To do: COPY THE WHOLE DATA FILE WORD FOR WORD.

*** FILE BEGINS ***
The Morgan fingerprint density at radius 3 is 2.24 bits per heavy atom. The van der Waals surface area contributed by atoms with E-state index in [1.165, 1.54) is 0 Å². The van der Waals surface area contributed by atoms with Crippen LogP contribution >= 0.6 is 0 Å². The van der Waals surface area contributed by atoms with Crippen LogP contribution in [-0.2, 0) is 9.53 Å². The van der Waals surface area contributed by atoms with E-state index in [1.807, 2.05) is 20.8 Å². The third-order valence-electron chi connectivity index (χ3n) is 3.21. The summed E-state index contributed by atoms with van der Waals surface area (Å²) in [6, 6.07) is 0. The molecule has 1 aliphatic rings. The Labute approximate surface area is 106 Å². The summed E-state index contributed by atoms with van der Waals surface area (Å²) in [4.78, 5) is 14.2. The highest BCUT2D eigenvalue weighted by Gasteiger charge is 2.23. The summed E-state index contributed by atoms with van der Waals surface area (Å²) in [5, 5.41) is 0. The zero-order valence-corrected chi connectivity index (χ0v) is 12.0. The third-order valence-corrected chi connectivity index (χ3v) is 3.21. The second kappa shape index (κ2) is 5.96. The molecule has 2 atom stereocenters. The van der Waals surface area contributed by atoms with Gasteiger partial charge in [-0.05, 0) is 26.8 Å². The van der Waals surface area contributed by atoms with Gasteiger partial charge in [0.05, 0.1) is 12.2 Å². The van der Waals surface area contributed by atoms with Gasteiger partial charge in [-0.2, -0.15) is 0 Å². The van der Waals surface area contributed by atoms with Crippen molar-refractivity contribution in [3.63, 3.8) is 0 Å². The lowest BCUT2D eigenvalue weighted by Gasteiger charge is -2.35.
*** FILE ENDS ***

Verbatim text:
The Morgan fingerprint density at radius 3 is 2.24 bits per heavy atom. The van der Waals surface area contributed by atoms with E-state index in [1.165, 1.54) is 0 Å². The van der Waals surface area contributed by atoms with Crippen LogP contribution >= 0.6 is 0 Å². The van der Waals surface area contributed by atoms with Crippen LogP contribution in [-0.2, 0) is 9.53 Å². The van der Waals surface area contributed by atoms with E-state index in [1.807, 2.05) is 20.8 Å². The third-order valence-electron chi connectivity index (χ3n) is 3.21. The summed E-state index contributed by atoms with van der Waals surface area (Å²) in [6, 6.07) is 0. The molecule has 1 aliphatic rings. The Labute approximate surface area is 106 Å². The summed E-state index contributed by atoms with van der Waals surface area (Å²) in [4.78, 5) is 14.2. The highest BCUT2D eigenvalue weighted by Gasteiger charge is 2.23. The summed E-state index contributed by atoms with van der Waals surface area (Å²) in [5, 5.41) is 0. The zero-order valence-corrected chi connectivity index (χ0v) is 12.0. The third-order valence-corrected chi connectivity index (χ3v) is 3.21. The second kappa shape index (κ2) is 5.96. The molecule has 2 atom stereocenters. The van der Waals surface area contributed by atoms with Gasteiger partial charge in [-0.05, 0) is 26.8 Å². The van der Waals surface area contributed by atoms with Gasteiger partial charge in [0.05, 0.1) is 12.2 Å². The van der Waals surface area contributed by atoms with Gasteiger partial charge in [-0.2, -0.15) is 0 Å². The van der Waals surface area contributed by atoms with Crippen molar-refractivity contribution in [3.63, 3.8) is 0 Å². The lowest BCUT2D eigenvalue weighted by Gasteiger charge is -2.35.